Yes, breathing is important to us. It does not take a rocket scientist to figure out what might happen if we are not able to breathe properly. Our overall health and quality of life would be dramatically hindered if we could not breathe freely. Think about it, just a little bit of a walk would become a hefty task or maybe playing with your child or grandchild could no longer be a possibility. While there may be several different reasons for your breathing to be affected, two of the more serious problems are sleep apnea and COPD. Both of these disorders have an impact on our breathing, but they affect us in different manners and may require different treatments for relief.
These two breathing disorders impact our everyday lives in a negative way, but are strikingly different in how they affect us. Sleep apnea is a disorder in which our breathing is interrupted at nighttime while sleeping, therefore disrupting the amount of oxygen our brain receives and introducing a whole host of other medical issues. Chronic obstructive pulmonary disorder, or COPD, makes it difficult for the air we inhale to reach our lungs and the tiny little air sacs inside our lungs. A problem can arise when someone needs CPAP therapy while they are affected by COPD. This is known as overlap syndrome. A study in the Journal of Clinical Sleep Medicine determined that there was a decreased risk of death for COPD patients (as well as sleep apnea patients) when CPAP therapy is implemented.
For someone who may be treating sleep apnea, CPAP therapy maintains an open airway by using mild air pressure pumped from a CPAP machine through a hose into a mask worn on the users face. This constant pressure works almost like pumping air into a bicycle tire. By keeping the airway under continuous pressure, the flow of oxygen into our lungs is uninterrupted. While this pressure is relatively minimal, it can create an issue for somebody suffering from COPD since they may not be able to exhale properly under the added pressure. A CPAP machine will provide pressure prescribed by your doctor or sleep therapist at a constant rate, while BiPAP therapy uses two different pressure levels for inhalation and exhalation. This allows the user to exhale at a slightly lower pressure, making it easier for somebody with COPD to exhale.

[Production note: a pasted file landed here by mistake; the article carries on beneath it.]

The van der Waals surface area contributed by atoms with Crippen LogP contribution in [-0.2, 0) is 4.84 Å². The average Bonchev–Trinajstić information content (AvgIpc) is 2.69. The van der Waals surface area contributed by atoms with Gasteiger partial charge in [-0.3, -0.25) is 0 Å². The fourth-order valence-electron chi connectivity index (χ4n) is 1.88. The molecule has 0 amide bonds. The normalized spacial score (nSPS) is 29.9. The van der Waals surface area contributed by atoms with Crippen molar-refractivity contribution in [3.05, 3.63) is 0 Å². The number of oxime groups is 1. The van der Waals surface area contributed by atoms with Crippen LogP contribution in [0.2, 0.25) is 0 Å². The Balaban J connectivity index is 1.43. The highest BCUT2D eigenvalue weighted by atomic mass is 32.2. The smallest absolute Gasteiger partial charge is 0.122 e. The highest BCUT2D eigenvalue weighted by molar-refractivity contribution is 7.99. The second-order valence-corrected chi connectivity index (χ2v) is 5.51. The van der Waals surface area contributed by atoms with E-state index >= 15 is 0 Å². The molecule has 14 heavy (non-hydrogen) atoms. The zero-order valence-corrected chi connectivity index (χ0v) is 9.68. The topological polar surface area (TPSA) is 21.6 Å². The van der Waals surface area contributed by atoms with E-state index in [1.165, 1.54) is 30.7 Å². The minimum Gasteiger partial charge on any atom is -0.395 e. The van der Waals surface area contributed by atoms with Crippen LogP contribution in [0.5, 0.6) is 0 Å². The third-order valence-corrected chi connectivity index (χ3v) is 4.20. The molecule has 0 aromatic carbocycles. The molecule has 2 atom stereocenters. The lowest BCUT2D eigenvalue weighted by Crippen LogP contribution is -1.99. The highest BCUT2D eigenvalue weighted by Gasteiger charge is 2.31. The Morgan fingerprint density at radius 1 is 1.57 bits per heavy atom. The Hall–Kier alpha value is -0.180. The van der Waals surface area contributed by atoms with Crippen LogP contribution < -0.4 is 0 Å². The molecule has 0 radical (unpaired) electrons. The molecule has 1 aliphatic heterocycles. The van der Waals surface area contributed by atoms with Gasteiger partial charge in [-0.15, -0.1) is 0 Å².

It may sound like CPAP and BiPAP therapy is the same, but there are subtle differences between the two that become important when COPD complicates things. As stated earlier, noninvasive positive pressure ventilation (NIV) works by giving the patient positive airway pressure through a face or nasal mask. With COPD it is common to have a harder time to exhale rather than inhale, so the use of a BiPAP machine may be more appropriate than the standard CPAP device. Bi-level pressure (BPAP) allows your doctor to set both the inhalation, as well as the exhalation pressure. BPAP therapy is often incorrectly referred to as BiPAP, since BiPAP is a trademark of Respironics. The Respironics BiPAP AutoSV Advanced Sleep Therapy System monitors the patient’s airflow in the circuit and adjusts to assist in inhalation and exhalation. For those suffering from COPD, the system can help by lowering pressure during exhalation while maintaining pressure to keep the airway open. They also offer the Respironics BiPAP System Replacement Accessories so your therapy won’t be interrupted. While BiPAP machines are solely manufactured by Respironics, some standard CPAP machines also offer Bi-Level Positive Airway Pressure. One example is the Devilbiss IntelliPAP Bilevel S CPAP System with SmartCode which can be operated in both CPAP and bi-level modes. A heated humidifier can be added for patient comfort and the unit automatically adjusts for altitude up to 8500 feet. In some instances patients may require a higher pressure to maintain an unobstructed airway. These patients can use the Devilbiss IntelliPAP AutoBilevel System with SmartCode, which automatically adjusts to the patient’s needs during inhalation and exhalation. Positive Airway Pressure therapy has proven effective for both sleep apnea and COPD patients, but understanding how CPAP and BiPAP systems work will allow you to make the proper decision in order to maintain your lifestyle and more importantly keep you breathing properly!!
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Kevin Cleary has been a Health Products For You contributor for many years and has a degree in marketing. His health and wellness journey has a very personal meaning and has guided him in his content writing for HPFY.
In 2006, ...
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